J. J. C. Bradfield, was born in Sandgate, Queensland and then worked for the Queensland railways, while proudly understanding the needs of the state.
He was the Founder and later President of the Sydney University Engineering Society, finishing with a masterís degree.
With his degree, he went on to become the Designer and Chief Engineer of the Sydney city metropolitan railway, Sydney Harbour Bridge, Story Bridge, Brisbane and the Cataract and Burrinjuck Dams.
In 1938, he proposed a scheme for the diversion of water from Queensland coastal rivers onto the Western side of the Great Dividing Range. The purpose was to build a number of dams to irrigate the western sides of NSW and Queensland while preventing flooding the very important farming, cattle and sheep regions of the states.
The plan coincided with the commencement of the mighty Snowy Mountain Scheme; a project that would cost eventually cost approx. $4.5 billion dollars.
The Bradfield proposal then held no priority as the cost would be many times that of the Snowy while at the time not considered a necessity.
Due to a combination of compelling factors, some being floods, drought, increased irrigation requirements, provision for vast employment and huge export capabilities, the project has been considered on many occasions by many people.
Each of many times the subject has been proposed it has been easy for governments to accept the many and various objections.
"Impossible to achieve, to expensive, or not required, evaporation ".
"Impossible to achieve". What an insult this is, to the man who had the foresight to design and engineer a bridge over Sydney harbour with eight traffic lanes, a protected pedestrian walkway and duel train tracks. The roadway is high enough for most cruise ships pass beneath, in days gone by even aircraft have flown under it. Bradfield then had the project accepted by parliament, at a time horse and carts were still the most predominant means of delivery on our roads. The man was brilliant, no construction designed by him would be impossible to complete.
Even to this day, his bridge is one of the world's most favoured tourist icons. We most certainly must complete his irrigation scheme, we owe it to his memory for all he has given us.
"To expensive". If the Bradfield scheme had commenced fifty years ago, today we would see, west of the Dividing Range, flowing rivers with many largely populated, prosperous towns in Southern Queensland, NSW and South Australia. We would not have wasted the 5 billion dollars spent Murry/Darling scheme, a scheme that will probably not be workable in years to come without the Bradfield Scheme in operation. Nothing is too expensive if it solves our countryside water problems while adding billions to our economy forever and a day.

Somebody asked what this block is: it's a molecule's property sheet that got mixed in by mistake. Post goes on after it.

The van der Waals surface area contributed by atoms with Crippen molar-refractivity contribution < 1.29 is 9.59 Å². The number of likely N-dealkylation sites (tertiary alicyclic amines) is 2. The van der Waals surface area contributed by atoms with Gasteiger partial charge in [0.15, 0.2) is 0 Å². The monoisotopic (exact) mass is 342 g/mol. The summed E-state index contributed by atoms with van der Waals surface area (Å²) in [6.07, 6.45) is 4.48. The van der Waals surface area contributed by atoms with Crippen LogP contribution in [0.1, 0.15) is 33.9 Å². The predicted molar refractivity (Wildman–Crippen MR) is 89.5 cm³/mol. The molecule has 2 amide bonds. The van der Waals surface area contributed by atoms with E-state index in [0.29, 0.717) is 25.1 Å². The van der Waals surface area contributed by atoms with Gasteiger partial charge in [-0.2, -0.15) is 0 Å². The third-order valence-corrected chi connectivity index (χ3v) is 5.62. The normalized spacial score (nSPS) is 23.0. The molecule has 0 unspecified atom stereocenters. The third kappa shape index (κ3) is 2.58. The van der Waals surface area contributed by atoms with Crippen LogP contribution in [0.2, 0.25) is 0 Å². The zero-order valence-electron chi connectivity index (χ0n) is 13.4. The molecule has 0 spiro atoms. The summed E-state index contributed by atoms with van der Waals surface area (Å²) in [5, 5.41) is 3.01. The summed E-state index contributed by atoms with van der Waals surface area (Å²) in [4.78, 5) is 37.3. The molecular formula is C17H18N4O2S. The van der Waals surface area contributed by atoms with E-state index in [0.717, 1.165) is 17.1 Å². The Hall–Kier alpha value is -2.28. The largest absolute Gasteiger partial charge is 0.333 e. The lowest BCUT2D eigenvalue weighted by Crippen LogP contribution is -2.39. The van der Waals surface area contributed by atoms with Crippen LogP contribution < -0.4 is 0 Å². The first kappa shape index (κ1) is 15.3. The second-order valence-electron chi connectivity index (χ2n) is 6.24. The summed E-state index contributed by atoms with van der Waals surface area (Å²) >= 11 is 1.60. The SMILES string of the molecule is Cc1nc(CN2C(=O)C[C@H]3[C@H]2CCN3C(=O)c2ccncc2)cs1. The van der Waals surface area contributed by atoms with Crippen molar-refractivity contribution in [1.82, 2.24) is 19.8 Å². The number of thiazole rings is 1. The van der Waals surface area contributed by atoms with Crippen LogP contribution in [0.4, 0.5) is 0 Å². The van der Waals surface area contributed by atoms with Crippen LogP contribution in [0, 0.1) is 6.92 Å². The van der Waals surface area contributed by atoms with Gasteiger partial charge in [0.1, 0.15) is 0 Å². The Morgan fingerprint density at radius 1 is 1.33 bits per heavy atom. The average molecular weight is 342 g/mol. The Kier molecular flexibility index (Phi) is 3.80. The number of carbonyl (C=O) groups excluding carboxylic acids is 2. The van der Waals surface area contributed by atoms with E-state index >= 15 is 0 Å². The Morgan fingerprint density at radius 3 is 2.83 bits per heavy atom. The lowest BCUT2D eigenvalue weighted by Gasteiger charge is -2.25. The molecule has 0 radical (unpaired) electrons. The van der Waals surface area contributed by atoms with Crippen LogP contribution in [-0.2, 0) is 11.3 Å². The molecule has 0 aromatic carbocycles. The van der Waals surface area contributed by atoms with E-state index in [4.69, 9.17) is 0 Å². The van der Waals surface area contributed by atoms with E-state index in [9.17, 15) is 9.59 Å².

"Not required". Several hydroelectric plants built with the dams, would produce power to help both our nation and climate change considerably. A massive amount of new machinery and vehicles together with concrete pipes, tunnels and tunnelling equipment would require manufacturing. The increase numbers in employment would be tremendous and forever lasting.
"Evaporation". This is the most feeble response of all, as to why the project should not proceed. The sheer volume of available wasted water from the Queensland rivers alone would irrigate and green forever the existing drought areas and assist with offsetting global warming. Water in deep dams evaporates more slowly due to its self-cooling properties. The largest portion of flowing water would be in tunnels and pipelines.
DON'T IGNORE THE SCHEME, DO SOMETHING ABOUT IT.
To all those that say this is only a dam pipedream and technically not possible, I reply, show some foreword thinking and start thinking Dams and Pipes.
Read on - and then say our pipeine is not possibe to build.
For example, the smaller but much more difficult to construct Trans Alaskan Oil Pipeline.
The pipeline carries millions of barrels of oil a day using twelve pumping stations. It runs eight-hundred miles from Prudhoe Bay on the shore of the Arctic Ocean to the Valdez shipping terminal on the southern border of Alaska after crossing three mountain ranges and hundreds of riverbeds. The suspended pipeline is centre-mounted between pairs of pylons then sitting on a flexable bed mounted high enough for caribou, bears and people to pass beneath it.
Each pair of pylons are set sixty feet apart in a zigzag fashion adding miles to its entire length to allow for temperature change and earthquake movement.
To avoid the system from sinking into the permafrost after exposure to summer sunlight all day every day, refrigeration solar panels sit on top of every permafrost affected pylons.
Built especially for the project was a roadway over mountains, rivers and frozen ground for the entire distance, while being capable of carrying huge truckloads of equipment.
It was springtime 1991, the frozen Arctic Ocean was just starting to thaw where the sea met the shoreline. I was sitting in the conference room of the Prudhoe Bay Oil Terminal when told that this fourteen-year old scheme would only have oil for about twenty more years. The system would then be used to pump melted ice, to irrigate arid regions of the USA.
Thousands of protesters claimed that the Alaskan project was too expensive and impossible to build.
The critics were very wrong on both counts.